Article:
Anyone can join the Kiwi Wealth Super Scheme as a Personal Member - all it takes to get started is an initial contribution of at least $50.
You can make this contribution either by direct debit or cheque. You may also be able to transfer your balance from another scheme into your Kiwi Wealth Super Scheme account.
Once you've made your initial contribution of at least $50, you then choose how much and how often you contribute to your account. The minimum contribution amount per payment is $50.
If you and your employer agree, your employer can also make contributions of any amount to your Kiwi Wealth Super Scheme account, even if they don't have a participation agreement with the Kiwi Wealth Super Scheme.
You can also make additional voluntary contributions of at least $50 to your account by direct debit or cheque.
You aren’t required to make any voluntary contributions, but if you don’t then there's a risk that fees, charges and inflation could eat away at any amount invested over time. You can find out more about the fees we charge on our Fees page.
To make a voluntary contribution to your Kiwi Wealth Super Scheme account by direct debit, simply download the form. Or you can find a copy of the form at the back of the Product Disclosure Statement.
Cheques must be made out to the ‘Kiwi Wealth Super Scheme Trust’ and include your full name and member number.
You may be able to transfer any amount over $50 into your Kiwi Wealth Super Scheme account from another superannuation scheme or workplace savings scheme. We don't charge a fee for processing any transfers from other superannuation schemes to the Kiwi Wealth Super Scheme.
Get in touch to find out more.
You can withdraw all of your money from your account when you reach the qualification age for New Zealand Superannuation, which is currently 65, or when you are 60, if you can show that you have permanently retired.
You may be able to withdraw some or all of your money earlier in certain circumstances, including the following:
This type of withdrawal allows you to begin payments from your Kiwi Wealth Super Scheme account up to ten years before you reach the New Zealand Superannuation qualification age. You have to be able to show that you are eligible for this withdrawal and payments will be made regularly, in accordance with the superannuation scheme rules.
You can make periodic withdrawals over a maximum 10 year period which are calculated according to a formula set out in the superannuation scheme rules, and which should result in you having some money in your account when you reach the New Zealand superannuation qualification age.
You can withdraw money from your Kiwi Wealth Super Scheme account if the Supervisor of the Scheme is satisfied that you’re suffering significant financial hardship. This may include not being able to meet minimum living expenses, or meet mortgage repayments on your principal family residence and other situations set out in the superannuation scheme rules.
Withdrawals can be any amount approved by the Supervisor, up to the total amount in your Kiwi Wealth Super Scheme account.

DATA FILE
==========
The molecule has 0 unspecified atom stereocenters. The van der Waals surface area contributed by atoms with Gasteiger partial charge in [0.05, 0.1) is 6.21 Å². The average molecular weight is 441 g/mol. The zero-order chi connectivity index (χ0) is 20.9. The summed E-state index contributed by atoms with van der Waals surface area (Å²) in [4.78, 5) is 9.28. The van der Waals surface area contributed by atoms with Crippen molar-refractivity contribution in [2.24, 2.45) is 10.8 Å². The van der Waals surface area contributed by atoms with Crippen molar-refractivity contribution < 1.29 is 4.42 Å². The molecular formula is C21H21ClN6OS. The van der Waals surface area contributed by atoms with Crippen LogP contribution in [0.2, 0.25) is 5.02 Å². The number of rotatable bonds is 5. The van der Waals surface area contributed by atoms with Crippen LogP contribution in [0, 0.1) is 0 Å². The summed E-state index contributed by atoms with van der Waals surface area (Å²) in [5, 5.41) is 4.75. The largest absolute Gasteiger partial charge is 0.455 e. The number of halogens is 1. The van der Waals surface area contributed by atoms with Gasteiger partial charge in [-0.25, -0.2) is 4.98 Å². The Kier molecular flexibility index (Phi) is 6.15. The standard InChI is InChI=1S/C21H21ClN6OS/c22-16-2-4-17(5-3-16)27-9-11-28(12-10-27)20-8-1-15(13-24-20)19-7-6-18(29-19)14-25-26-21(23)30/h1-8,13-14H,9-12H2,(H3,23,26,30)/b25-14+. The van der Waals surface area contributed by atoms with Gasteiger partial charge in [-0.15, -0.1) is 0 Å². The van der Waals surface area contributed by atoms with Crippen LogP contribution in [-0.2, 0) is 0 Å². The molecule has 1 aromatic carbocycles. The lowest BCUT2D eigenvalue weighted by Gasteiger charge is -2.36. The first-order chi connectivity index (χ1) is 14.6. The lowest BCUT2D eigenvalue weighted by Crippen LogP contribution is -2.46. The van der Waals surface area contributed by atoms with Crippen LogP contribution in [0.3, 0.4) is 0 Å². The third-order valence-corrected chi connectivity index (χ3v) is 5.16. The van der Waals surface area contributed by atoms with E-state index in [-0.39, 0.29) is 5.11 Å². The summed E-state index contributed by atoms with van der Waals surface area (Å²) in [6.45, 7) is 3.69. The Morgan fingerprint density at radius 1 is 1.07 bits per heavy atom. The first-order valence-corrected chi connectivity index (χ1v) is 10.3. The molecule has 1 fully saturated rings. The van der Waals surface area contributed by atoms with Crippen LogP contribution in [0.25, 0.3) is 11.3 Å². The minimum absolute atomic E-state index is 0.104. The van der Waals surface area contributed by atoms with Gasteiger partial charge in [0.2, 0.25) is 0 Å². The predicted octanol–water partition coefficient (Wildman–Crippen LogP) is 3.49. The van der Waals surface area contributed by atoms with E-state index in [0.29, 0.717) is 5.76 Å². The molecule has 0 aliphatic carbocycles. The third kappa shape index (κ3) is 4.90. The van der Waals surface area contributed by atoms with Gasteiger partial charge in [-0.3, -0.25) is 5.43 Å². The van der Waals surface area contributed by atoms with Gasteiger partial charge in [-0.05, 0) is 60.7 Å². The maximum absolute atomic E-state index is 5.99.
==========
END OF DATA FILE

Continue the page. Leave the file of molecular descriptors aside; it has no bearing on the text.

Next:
If you’re suffering from a serious illness, and can no longer work, then you may also be able to withdraw money from your Kiwi Wealth Super Scheme account, subject to the approval of the Supervisor. The rules around this kind of withdrawal are laid out in the superannuation scheme rules. The Supervisor will require you to provide certain information about your circumstances to assess your eligiblity for this withdrawal.
Withdrawals can be any amount approved by the Supervisor, up to the total value of your Kiwi Wealth Super Scheme account.
The full value of your member account will be paid to your estate on your death, on application by your personal representative.
You may not always be able to withdraw funds that you’ve transferred to your Kiwi Wealth Super Scheme account from another superannuation scheme, as the withdrawal conditions from the other scheme may apply. Check with the superannuation scheme you are transferring from to find out more.
The Kiwi Wealth Super Scheme is a portfolio investment entity, which means that the amount of tax you pay is calculated according to your prescribed investor rate (PIR). Inland Revenue have a useful tool you can use to work out your PIR on their website.
If you are unsure of your PIR, we recommend you seek professional advice or contact Inland Revenue. It is your responsibility to tell us what your PIR is and to let us know if it changes. If you don’t let us know your PIR, a default rate may be applied.
It’s important that you get your PIR right – if your PIR is too high and you pay too much tax, you cannot claim the extra back and if you pay too little, by choosing a PIR that’s too low, you’ll need to complete a personal tax return and pay any tax shortfall, interest, and penalties.
If your employer makes contributions to your Kiwi Wealth Super Scheme account, then they'll have to pay tax - called Employer Superannuation Contribution Tax - on these contributions, which will affect the amount you receive from them. You can find out more about this on Inland Revenue's website.